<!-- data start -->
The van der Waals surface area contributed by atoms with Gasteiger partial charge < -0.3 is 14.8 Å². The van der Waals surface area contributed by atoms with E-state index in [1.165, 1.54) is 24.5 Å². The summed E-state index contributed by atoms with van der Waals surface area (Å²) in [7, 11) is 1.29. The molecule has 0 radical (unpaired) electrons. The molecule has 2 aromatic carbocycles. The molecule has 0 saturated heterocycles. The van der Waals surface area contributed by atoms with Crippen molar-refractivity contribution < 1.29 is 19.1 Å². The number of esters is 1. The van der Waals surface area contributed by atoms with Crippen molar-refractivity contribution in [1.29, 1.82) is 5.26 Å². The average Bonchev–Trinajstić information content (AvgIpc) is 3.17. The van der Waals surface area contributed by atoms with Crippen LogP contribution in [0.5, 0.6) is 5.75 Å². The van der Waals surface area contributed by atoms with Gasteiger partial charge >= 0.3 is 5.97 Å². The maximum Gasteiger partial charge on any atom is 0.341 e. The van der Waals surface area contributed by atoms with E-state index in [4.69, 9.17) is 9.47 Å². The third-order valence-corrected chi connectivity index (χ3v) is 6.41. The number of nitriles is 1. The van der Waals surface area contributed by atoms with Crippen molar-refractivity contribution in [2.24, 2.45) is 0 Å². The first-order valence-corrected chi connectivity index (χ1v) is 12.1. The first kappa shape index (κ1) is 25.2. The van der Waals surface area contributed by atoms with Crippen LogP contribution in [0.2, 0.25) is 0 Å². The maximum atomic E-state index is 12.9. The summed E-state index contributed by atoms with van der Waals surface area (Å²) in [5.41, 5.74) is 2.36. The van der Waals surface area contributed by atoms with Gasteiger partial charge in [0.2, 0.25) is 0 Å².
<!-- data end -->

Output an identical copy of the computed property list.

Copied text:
The van der Waals surface area contributed by atoms with Gasteiger partial charge < -0.3 is 14.8 Å². The van der Waals surface area contributed by atoms with E-state index in [1.165, 1.54) is 24.5 Å². The summed E-state index contributed by atoms with van der Waals surface area (Å²) in [7, 11) is 1.29. The molecule has 0 radical (unpaired) electrons. The molecule has 2 aromatic carbocycles. The molecule has 0 saturated heterocycles. The van der Waals surface area contributed by atoms with Crippen molar-refractivity contribution < 1.29 is 19.1 Å². The number of esters is 1. The van der Waals surface area contributed by atoms with Crippen molar-refractivity contribution in [1.29, 1.82) is 5.26 Å². The average Bonchev–Trinajstić information content (AvgIpc) is 3.17. The van der Waals surface area contributed by atoms with Crippen LogP contribution in [0.5, 0.6) is 5.75 Å². The van der Waals surface area contributed by atoms with Gasteiger partial charge >= 0.3 is 5.97 Å². The maximum Gasteiger partial charge on any atom is 0.341 e. The van der Waals surface area contributed by atoms with E-state index in [4.69, 9.17) is 9.47 Å². The third-order valence-corrected chi connectivity index (χ3v) is 6.41. The number of nitriles is 1. The van der Waals surface area contributed by atoms with Crippen molar-refractivity contribution in [2.24, 2.45) is 0 Å². The first-order valence-corrected chi connectivity index (χ1v) is 12.1. The first kappa shape index (κ1) is 25.2. The van der Waals surface area contributed by atoms with Crippen LogP contribution in [0.2, 0.25) is 0 Å². The maximum atomic E-state index is 12.9. The summed E-state index contributed by atoms with van der Waals surface area (Å²) in [5.41, 5.74) is 2.36. The van der Waals surface area contributed by atoms with Gasteiger partial charge in [0.2, 0.25) is 0 Å².